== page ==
These courses have attracted participants from over 35 majors and are designed to appeal to those contemplating career options as researchers, managers, and practitioners in the preservation of cultural heritage, as well as those who would like to explore these topics for their own sake.



Courses in Development


ARCN 102:  The Science and Technology of Permanence:  How science and technology are changing how we understand, preserve, and disseminate our civilizations creative expressions


Art Conservation 10: Chemistry for Art. This course explores core concepts in materials and environmental chemistry through the study of works of art, laboratory creation of artists’ materials, and measurement of environmental degradation using state-of-the-art analytical instruments. The co-evolution of artists’ materials and chemistry reveals unexpected historical connections between the art of science and the science of art.


Geography/Environmental Analysis 147:  The Natural History of Visibility, Vistas, and Panoramas This course uses visibility, vistas, and panoramas to investigate the science and history behind how we literally see the world. How far we can see on a clear day? Is visibility a useful proxy for the health of the atmosphere? Why do we search for high ground when visiting a new city? What are the connections between Edvard Munch's The Scream, the explosion of Krakatoa, and modern geoengineering? 




Workshops and Short Courses Taught by Eric Doehne


1. Salts and Desalination talk, February 19, 2016 New Orleans, LA Salts of the Earth: Conservation of Historic Masonry Impacted by Salts and Rising Damp - A Symposium of the Louisiana Museum Foundation, Lecture and Panel Discussion.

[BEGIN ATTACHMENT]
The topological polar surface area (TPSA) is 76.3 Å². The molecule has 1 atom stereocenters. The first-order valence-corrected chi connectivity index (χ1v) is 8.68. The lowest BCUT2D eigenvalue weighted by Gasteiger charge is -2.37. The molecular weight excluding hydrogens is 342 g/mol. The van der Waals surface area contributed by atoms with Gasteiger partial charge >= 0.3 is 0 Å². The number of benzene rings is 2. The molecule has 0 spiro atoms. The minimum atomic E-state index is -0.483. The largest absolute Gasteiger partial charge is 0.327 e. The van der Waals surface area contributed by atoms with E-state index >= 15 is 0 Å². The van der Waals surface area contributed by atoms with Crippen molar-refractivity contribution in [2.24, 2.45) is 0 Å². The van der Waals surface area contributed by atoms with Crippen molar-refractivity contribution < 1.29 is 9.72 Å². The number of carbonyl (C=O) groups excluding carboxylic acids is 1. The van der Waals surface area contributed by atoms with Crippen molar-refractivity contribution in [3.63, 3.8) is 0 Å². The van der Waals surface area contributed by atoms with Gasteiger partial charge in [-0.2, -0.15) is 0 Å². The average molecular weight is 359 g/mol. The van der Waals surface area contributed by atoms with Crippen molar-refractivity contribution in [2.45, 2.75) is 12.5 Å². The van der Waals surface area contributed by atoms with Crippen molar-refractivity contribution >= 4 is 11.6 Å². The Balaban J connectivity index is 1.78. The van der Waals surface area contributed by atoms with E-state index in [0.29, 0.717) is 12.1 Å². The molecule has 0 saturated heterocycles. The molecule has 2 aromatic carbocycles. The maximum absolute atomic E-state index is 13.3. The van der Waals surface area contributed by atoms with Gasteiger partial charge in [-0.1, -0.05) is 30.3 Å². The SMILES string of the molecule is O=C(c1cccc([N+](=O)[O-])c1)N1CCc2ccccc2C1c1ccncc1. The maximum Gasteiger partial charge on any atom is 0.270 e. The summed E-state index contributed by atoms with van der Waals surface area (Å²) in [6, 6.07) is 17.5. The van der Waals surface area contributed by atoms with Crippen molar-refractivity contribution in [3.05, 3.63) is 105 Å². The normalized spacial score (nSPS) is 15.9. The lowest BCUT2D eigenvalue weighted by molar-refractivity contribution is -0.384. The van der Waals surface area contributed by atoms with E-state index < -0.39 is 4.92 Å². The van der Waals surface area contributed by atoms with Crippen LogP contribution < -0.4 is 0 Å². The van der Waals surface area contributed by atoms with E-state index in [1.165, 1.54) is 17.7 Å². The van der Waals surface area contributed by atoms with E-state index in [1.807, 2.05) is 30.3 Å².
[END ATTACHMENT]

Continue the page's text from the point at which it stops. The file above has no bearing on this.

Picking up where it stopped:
2. Lecture, Workshop, and Panel Discussion: American Museum of Ceramic Art – AMOCA - Ceramics Conservation Workshop, Pomona, CA; Feb 22, 2014; http://www.amoca.org/ceramic-conservation-workshop/


3. Invited lecture, workshop, and panel discussion, “Salinization and damage to historic materials: New Orleans, Venice, and Adelaide” Oct 25-26, 2013, Galveston Historical Foundation, Rising Damp Symposium; http://ncptt.nps.gov/blog/rising-damp-symposium


4. Lecturer for Master-Doctorate Course: Global Change and Risks to Cultural Heritage, Centre de Recherche et de Restauration des Musées de France, Palais du Louvre, Paris, 10-14 Sept 2012, EUR-OPA Major Hazards Agreement, University of Cergy Pontoise, Centro Universitario Europeo per i Beni Culturali.


5. Developed and taught three PATRIMA Project Short Courses at the University of Cergy-Pontoise, France, as Cultural Heritage Chair in 2012.  1. Measuring Change in Artist Materials. 2. A new toolbox for Art Conservation:

Connecting research and practice with Internet and social networking tools 3. Climate Change, Sustainability, and Heritage Preservation


6. 2010 Desalination Workshop, New Orleans: Lead Scientist and Co-Organizer: Poultice Desalination of Porous Building Materials Workshop. 

https://www.getty.edu/conservation/our_projects/education/poultice/


7. Instructor for Field Course, sponsored and hosted by ARCE.org, in Luxor, Egypt on Stone Conservation and the Treatment of Salt Weathering and Rising Damp. I created a two-week lecture/lab/field course for 25 conservation technicians working for the Ministry of Antiquities. January/February 2010.


8. Lecturer for The International Centre for the Study of the Preservation and Restoration of Cultural Property in Rome (ICCROM–UNESCO).Venice Stone Conservation Course, May, 2009: Weathering and Treatment of Stone.